NBCPhiladelphia.com - Katy Zachry
The "Occupy Philadelphia" protesters staged a march around City Hall to press their agenda for social change. The crowd of several hundred demonstrators raised their voices and their banners, claiming to speak for Americans who don't have power. The movement that began on Wall Street in New York City came to Dilworth Plaza on Broad Street with apparent plans to stay until further notice.
The crowd began gathering on Thursday morning and swelled through the noon hour.
The event on Dilworth Plaza was a mix of of speakers, demonstrators carrying signs, chanting and some musicians. An afternoon march was planned around City Hall, with police on standby to temporarily stop traffic in Center City.
Organizers said Thursday's demonstration is meant to be a stand by every day Americans against corporate greed and the elected officials who they believe support it.
Ross said the goal is to be peaceful throughout the entire event. The organizers said they have obtained the proper permits and they’ve kept an open line of communication with police.
A large police force was assembled to keep order. Philadelphia Police Commissioner Charles Ramsey did a walk through on Thursday morning.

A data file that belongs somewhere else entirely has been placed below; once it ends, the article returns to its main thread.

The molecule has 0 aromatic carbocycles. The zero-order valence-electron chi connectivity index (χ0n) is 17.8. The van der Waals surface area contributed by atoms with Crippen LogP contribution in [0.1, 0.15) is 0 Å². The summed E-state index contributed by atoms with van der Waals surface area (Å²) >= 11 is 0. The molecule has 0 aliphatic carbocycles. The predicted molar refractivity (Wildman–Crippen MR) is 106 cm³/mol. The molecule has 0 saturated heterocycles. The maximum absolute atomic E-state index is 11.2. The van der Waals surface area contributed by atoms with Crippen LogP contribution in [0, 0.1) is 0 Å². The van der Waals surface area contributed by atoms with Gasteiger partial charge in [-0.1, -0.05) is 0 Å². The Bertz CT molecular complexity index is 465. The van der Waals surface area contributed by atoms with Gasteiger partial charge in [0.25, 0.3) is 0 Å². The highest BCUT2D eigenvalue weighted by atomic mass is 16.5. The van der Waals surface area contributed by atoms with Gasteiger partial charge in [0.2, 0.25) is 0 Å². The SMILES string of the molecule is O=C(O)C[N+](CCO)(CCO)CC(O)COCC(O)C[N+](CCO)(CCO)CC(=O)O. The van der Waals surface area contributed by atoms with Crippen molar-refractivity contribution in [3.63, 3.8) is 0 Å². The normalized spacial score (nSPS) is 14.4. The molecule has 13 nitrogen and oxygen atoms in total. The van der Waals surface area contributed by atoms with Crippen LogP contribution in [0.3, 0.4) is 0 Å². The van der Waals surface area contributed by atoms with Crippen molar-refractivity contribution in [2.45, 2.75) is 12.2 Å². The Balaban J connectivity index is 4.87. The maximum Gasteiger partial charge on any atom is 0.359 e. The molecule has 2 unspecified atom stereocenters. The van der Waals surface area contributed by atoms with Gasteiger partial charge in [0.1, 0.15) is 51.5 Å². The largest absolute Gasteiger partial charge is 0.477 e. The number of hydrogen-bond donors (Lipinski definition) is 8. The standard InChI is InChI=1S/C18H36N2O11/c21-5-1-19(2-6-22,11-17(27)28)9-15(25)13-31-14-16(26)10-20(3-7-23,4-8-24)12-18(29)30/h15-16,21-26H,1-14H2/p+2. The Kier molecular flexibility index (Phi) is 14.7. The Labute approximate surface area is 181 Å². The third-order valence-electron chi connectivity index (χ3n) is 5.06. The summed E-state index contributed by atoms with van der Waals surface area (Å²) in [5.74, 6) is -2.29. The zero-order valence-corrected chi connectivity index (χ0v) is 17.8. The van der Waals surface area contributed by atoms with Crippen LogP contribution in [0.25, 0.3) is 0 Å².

The group remained peaceful and as of 7:30 p.m. no on was arrested, according to police.
A tri-state Tea Party coalition issued a statement on Thursday denouncing the tactics of the Occupy Philadelphia effort.
"While supporting the free speech rights of all, including Occupy Wall Street and Occupy Philadelphia, the coalition members roundly deplore the illegal tactics they employ, including sit-ins that interfere with the free flow of traffic," said the statement. The release included a reference to arrests of Occupy Wall Street demonstrators on the Brooklyn Bridge last Saturday.
The release said the Tea Party coalition represents American Sheepdogs, UNITEPA, Diamond State Tea Party, Cherry Hill (NJ) Area Tea Party, and the Independence Hall Tea Party.
Occupy Philadelphia has not set a specific date to end the local demonstrations.